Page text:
Music Tastes Good — the music and food festival that will descend on Long Beach for the third consecutive year Sept. 29-30 — unveiled its culinary lineup with just as much fanfare as its musical acts.
The eclectic group of chefs hail from the port cities of the West Coast: In addition to the festival’s hometown, Vancouver, Seattle, Portland, Sacramento, Oakland, San Francisco, San Diego and Tijuana are all represented.
“With Long Beach being a mega port city, it’s constantly exporting and importing,” MTG Creative Director Chris Watson said. “We wanted to show off Long Beach to the outside world, and bring some new flavors in.”
The chefs were assembled by Khanh Hoang, who’s no stranger to the festival; she participated as a chef in last year’s event. This year, Watson tapped her to head chef relations.
“She has a magnetic personality and knows a lot about food,” Watson said. “She provided a lot of inspiration — she has a great palate and she just knows what she’s doing.”
Hoang, who helms Company of Khanh, a pop-up restaurant and catering company, traveled the coast to meet with chefs and put careful consideration into the lineup.
“I really want to show the chefs hospitality,” she said. “I want Music Tastes Good to be a destination for chefs to come to Long Beach and the LA area and really experience what we have to offer, and allow them to share what they have to offer.”
Among her picks is Pat Manning of Portland’s Toro Bravo, a Spanish tapas-style restaurant.
“It’s one of my favorite restaurants in Portland so it’s a dream to have them onboard,” Hoang said. “They truly understand hospitality.”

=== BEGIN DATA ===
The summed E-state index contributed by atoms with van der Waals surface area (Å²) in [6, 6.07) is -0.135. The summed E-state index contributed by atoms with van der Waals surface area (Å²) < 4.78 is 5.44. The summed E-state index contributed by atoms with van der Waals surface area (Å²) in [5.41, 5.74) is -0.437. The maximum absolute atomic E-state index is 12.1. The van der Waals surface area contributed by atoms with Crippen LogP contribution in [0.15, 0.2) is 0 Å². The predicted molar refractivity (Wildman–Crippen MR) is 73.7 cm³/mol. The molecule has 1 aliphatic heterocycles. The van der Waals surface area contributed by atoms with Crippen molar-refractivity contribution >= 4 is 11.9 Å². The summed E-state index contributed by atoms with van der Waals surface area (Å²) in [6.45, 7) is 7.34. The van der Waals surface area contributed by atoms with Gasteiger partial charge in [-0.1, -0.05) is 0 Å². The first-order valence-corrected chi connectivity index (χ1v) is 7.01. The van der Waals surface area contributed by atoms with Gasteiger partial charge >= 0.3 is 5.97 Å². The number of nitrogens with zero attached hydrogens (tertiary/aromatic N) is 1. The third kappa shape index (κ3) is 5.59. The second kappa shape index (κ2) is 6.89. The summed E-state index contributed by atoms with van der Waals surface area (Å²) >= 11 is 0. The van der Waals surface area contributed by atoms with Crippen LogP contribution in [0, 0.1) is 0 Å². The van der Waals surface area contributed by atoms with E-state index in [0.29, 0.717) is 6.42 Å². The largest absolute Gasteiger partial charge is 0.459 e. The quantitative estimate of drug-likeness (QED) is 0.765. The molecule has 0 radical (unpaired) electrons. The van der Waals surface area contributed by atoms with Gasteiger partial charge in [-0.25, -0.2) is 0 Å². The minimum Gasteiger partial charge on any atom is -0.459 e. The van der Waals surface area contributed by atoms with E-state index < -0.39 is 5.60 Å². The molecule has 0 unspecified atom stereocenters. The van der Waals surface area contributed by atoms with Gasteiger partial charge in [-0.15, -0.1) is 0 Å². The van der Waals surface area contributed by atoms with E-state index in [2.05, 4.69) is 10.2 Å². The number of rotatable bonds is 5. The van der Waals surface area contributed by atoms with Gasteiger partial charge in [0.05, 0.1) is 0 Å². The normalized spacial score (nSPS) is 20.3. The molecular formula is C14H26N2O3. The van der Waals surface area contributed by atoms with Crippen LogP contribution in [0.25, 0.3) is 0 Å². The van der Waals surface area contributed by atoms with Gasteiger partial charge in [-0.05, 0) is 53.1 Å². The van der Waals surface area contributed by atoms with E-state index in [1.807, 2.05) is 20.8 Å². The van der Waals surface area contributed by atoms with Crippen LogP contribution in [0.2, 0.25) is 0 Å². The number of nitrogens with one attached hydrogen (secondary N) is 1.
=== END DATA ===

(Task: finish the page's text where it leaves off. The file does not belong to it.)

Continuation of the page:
Festivalgoers also will get a chance to meet Jeffrey Vance from Seattle’s beer bar and restaurant No Anchor, a 2017 semifinalist for the James Beard Awards Best New Restaurant category.
“[Vance] told me that his favorite place to eat was at his Filipino girlfriend’s mom’s house,” Hoang recalled. “No Anchor ‘stops’ at different places in the world, so right now they’re in the Philippines. I love that.”
Moving farther south, Hoang visited San Francisco to convince the Michelin-awarded Rachel Aronow, formerly of The Alembic, to bring her Latin, European, Asian and Middle Eastern-inspired cooking to Long Beach. The 2018 James Beard Best New Chef semifinalist was actually at the festival last year to see Ween.
From Sacramento, Hoang is excited for Long Beach to meet Edward Martinez of Milk Money.
“He’s an ex-gangster,” she said. “I can’t wait for everyone to hear his story. He’s tattooed from head to toe. And he’s making ice cream sandwiches for us.”
Coming up from San Diego and Baja are Christine Rivera with Galaxy Taco and Nancy Leon with Chan’s Bistro, respectively.
“They’re badass women who make good food,” Hoang said. Sometimes it is that simple.
Other chefs traveling to Long Beach for the event are Sincere Justice of Oakland’s Taco Sincero, Wesley Young of Vancouver’s Pidgin, Michael Thiemann of Sacramento’s Mother and Cameron Hanin of Seattle’s Ma’Ono.
Of course, Long Beach will be well represented by local chefs Dawna Bass from raw vegan cafe Under the Sun, Aliye Aydin of A Good Carrot, Jason Witzl of Ellie’s, Arthur Gonzalez of Roe and Panxa Cocina, and Dina Amadril of Long Beach Creamery.
By bringing together this diverse group of chefs from the various West Coast port cities, Hoang said she hopes to not only expose people to new foods at the festival, but also to bring people together.
“Food is the first connector,” she said. “If we all just sat around for a meal together, it would eliminate a lot of fear. It would start a conversation, it would help people understand each other and help them feel more connected.”
Unlike past years, all general admission ticket holders will get access to the Taste Tent, which will feature chef demos, culinary panels, tastings, and food and drinks available for purchase.